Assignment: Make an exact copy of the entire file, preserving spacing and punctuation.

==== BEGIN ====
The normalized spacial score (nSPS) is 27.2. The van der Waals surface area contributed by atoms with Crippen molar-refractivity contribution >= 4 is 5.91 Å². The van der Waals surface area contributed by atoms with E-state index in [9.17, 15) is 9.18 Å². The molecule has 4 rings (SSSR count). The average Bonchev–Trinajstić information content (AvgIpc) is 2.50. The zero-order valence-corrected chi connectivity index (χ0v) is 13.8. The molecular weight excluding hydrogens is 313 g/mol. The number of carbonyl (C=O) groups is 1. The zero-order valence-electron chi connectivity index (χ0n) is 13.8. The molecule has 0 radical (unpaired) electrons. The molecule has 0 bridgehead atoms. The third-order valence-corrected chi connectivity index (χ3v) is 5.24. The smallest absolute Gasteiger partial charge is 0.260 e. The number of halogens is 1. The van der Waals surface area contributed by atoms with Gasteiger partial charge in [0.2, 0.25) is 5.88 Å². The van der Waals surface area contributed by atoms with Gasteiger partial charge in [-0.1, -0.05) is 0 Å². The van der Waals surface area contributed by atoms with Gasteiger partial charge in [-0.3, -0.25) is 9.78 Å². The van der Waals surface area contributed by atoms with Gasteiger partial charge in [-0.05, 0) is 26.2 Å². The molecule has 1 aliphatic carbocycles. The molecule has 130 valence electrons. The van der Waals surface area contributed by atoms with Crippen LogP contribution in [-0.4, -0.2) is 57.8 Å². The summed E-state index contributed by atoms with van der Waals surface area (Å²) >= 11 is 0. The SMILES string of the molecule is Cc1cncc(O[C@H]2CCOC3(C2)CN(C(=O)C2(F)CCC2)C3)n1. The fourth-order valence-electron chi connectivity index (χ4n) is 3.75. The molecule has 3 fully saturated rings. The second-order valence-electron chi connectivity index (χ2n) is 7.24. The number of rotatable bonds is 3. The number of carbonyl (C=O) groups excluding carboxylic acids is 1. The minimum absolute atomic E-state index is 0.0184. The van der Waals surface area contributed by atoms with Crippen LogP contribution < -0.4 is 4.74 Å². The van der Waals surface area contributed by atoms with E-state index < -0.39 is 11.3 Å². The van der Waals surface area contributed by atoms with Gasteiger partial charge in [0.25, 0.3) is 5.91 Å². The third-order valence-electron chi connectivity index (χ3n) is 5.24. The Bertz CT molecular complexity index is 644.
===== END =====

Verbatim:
The normalized spacial score (nSPS) is 27.2. The van der Waals surface area contributed by atoms with Crippen molar-refractivity contribution >= 4 is 5.91 Å². The van der Waals surface area contributed by atoms with E-state index in [9.17, 15) is 9.18 Å². The molecule has 4 rings (SSSR count). The average Bonchev–Trinajstić information content (AvgIpc) is 2.50. The zero-order valence-corrected chi connectivity index (χ0v) is 13.8. The molecular weight excluding hydrogens is 313 g/mol. The number of carbonyl (C=O) groups is 1. The zero-order valence-electron chi connectivity index (χ0n) is 13.8. The molecule has 0 radical (unpaired) electrons. The molecule has 0 bridgehead atoms. The third-order valence-corrected chi connectivity index (χ3v) is 5.24. The smallest absolute Gasteiger partial charge is 0.260 e. The number of halogens is 1. The van der Waals surface area contributed by atoms with Gasteiger partial charge in [0.2, 0.25) is 5.88 Å². The van der Waals surface area contributed by atoms with Gasteiger partial charge in [-0.1, -0.05) is 0 Å². The van der Waals surface area contributed by atoms with Gasteiger partial charge in [-0.3, -0.25) is 9.78 Å². The van der Waals surface area contributed by atoms with Gasteiger partial charge in [-0.05, 0) is 26.2 Å². The molecule has 1 aliphatic carbocycles. The molecule has 130 valence electrons. The van der Waals surface area contributed by atoms with Crippen LogP contribution in [-0.4, -0.2) is 57.8 Å². The summed E-state index contributed by atoms with van der Waals surface area (Å²) >= 11 is 0. The SMILES string of the molecule is Cc1cncc(O[C@H]2CCOC3(C2)CN(C(=O)C2(F)CCC2)C3)n1. The fourth-order valence-electron chi connectivity index (χ4n) is 3.75. The molecule has 3 fully saturated rings. The second-order valence-electron chi connectivity index (χ2n) is 7.24. The number of rotatable bonds is 3. The number of carbonyl (C=O) groups excluding carboxylic acids is 1. The minimum absolute atomic E-state index is 0.0184. The van der Waals surface area contributed by atoms with Crippen LogP contribution < -0.4 is 4.74 Å². The van der Waals surface area contributed by atoms with E-state index < -0.39 is 11.3 Å². The van der Waals surface area contributed by atoms with Gasteiger partial charge in [0.25, 0.3) is 5.91 Å². The third-order valence-electron chi connectivity index (χ3n) is 5.24. The Bertz CT molecular complexity index is 644.